The boy came over to us, sucking on a piece of straw. The guard and the boy exchanged words in Nepali. Lydian and I stood by silently waiting. They talked for a while. Then, the boy pointed toward the apartments and said something. The guard then said to us, very carefully, in broken English, “8 o’clock tomorrow…here”. We understood this to mean that we should return the next day at 8 AM to drop off our clothes.
Simple enough. The next day, John took the clothes down to the guard’s post to drop them off. The laundry lady told him that they would be ready for us after 5:00 PM.
We went out for the day to explore Kathmandu before the side effects from our rabies shots kicked in. Sometime after 5:00 PM, the vegetable man arrived on our doorstep. He was trying to tell John something, presumably about our laundry, but we couldn’t understand just what. The man urged John to go with him and we figured that our laundry was done and John was going to retrieve it.
John followed the man downstairs. I heard his feet on the stairwell. He was gone for a long time and I started to get worried about him. Around the time that I crawled over our couch (which is too big for our living room and sits right in front of the balcony door) to look outside, he started coming up the stairs to our apartment. When he arrived, John had laundry clips, but no laundry.
“Where’s our laundry?” I asked him.
“I…Don’t…Know…” John said.
“Well, where were you then?”
“I was downstairs standing there with my thumb up my ass talking to some guy about printing presses….Oh….and I got these.” He held up the laundry clips.
“What are you supposed to do with those?” I asked.
He looked at me incredulous that I was even asking him, “I don’t KNOW!” He said. “I stood there for fifteen minutes waiting and this is what they brought me.”
Presently, there was another knock at our door. Another man waved to John to go with him again. John looked at me, smiled and rolled his eyes as he disappeared once again through the door. I heard the feet on the stairs again.
Again, I waited.
Ten minutes later, John arrived back at the apartment, still without our clothes.
“I don’t understand.” I said while John stood in the doorway. We stood there looking at each other, not sure what to do.
Again, someone knocked at our door. “Come, come…” a new and different man said, waving to John one last time. This time, John went upstairs with the man instead of down.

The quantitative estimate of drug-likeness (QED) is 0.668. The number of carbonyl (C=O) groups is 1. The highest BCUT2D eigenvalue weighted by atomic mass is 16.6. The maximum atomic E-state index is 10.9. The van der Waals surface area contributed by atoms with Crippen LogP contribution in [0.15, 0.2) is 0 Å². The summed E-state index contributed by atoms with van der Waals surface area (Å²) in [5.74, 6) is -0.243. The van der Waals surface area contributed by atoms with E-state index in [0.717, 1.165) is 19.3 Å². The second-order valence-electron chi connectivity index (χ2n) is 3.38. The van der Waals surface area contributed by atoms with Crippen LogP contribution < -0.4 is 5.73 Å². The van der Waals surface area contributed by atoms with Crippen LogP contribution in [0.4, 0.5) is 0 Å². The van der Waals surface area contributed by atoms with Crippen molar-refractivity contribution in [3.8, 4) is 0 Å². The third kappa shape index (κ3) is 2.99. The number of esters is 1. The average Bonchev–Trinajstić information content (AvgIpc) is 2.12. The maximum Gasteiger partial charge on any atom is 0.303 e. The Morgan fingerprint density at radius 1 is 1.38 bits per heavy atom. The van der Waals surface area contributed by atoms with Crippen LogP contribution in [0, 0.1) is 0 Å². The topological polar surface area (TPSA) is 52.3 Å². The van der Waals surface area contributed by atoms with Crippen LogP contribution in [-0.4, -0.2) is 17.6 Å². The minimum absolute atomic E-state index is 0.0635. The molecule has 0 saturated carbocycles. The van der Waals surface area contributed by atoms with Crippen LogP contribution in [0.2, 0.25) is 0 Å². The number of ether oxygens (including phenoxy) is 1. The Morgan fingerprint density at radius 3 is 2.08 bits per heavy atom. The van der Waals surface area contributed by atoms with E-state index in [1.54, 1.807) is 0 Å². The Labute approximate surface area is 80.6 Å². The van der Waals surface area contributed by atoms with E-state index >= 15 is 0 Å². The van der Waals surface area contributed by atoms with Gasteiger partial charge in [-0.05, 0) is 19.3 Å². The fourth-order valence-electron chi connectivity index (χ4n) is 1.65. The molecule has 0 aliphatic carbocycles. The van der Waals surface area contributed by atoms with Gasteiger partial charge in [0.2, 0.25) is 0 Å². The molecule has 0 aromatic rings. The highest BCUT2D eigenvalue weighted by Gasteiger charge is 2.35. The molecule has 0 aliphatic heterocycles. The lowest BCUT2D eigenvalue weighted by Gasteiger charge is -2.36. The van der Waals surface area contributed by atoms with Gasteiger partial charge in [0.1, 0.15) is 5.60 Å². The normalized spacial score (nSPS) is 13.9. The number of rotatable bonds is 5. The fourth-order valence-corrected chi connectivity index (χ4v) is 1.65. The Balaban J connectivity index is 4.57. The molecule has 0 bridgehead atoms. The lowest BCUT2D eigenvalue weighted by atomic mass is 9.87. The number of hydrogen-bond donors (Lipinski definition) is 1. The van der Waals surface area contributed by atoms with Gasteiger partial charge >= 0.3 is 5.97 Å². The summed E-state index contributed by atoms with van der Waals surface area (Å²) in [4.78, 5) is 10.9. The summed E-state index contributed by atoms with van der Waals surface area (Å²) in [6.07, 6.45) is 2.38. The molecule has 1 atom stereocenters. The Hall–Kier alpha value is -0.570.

The laundry lady was upstairs, on top of our building, hanging clothes on a line, ours included. John had to carefully select our clothes from the pile and hang up each item himself one-by-one.
Later, we wondered about her methods.
“Her son told me that on Sundays, she’s willing to come to our apartment and wash our clothes for us in our bathroom.”
“Really?” I said, “That sounds tempting, but I think we’ll pass on that.”
“I know.” John said.
We were both silent for a moment.
“Where do you think she washes the clothes when it’s not Sunday?” I asked.
Again, we were both silent.
“Do you think she washed our clothes in the river?” I said.
“I don’t know…”
The river is where all the sewage from Kathmandu goes. When we flush our toilet, it dumps right into the water. The water problems are so bad here that we keep our lips pinched when we shower and don’t even brush our teeth in untreated water. When it rains, all the trash from all over the city ends up in the river. We’d seen women washing clothes under the bridge and men in their skimpies bathing publicly down there.
John and I looked at each other and grimaced. Then, John said, “That t-shirt I brought along from Mexico was like, Hell-YEAH! I’m goin’ to the U.S.!…”John said, “But today, I bet it was thinking, What the hell? I’m goin’ back to Mexico!”
We laughed at this, but when our clothes were dry and we brought them back to our apartment, I sniffed at them carefully just to see if they had the leftover stench of sewage still clinging to them. For the rest of our days here, I’ll be handwashing our clothes in a collapsible Sea and Summit bucket that I bought before we left.
Nepal Travel: Lydian vs. Bus (video)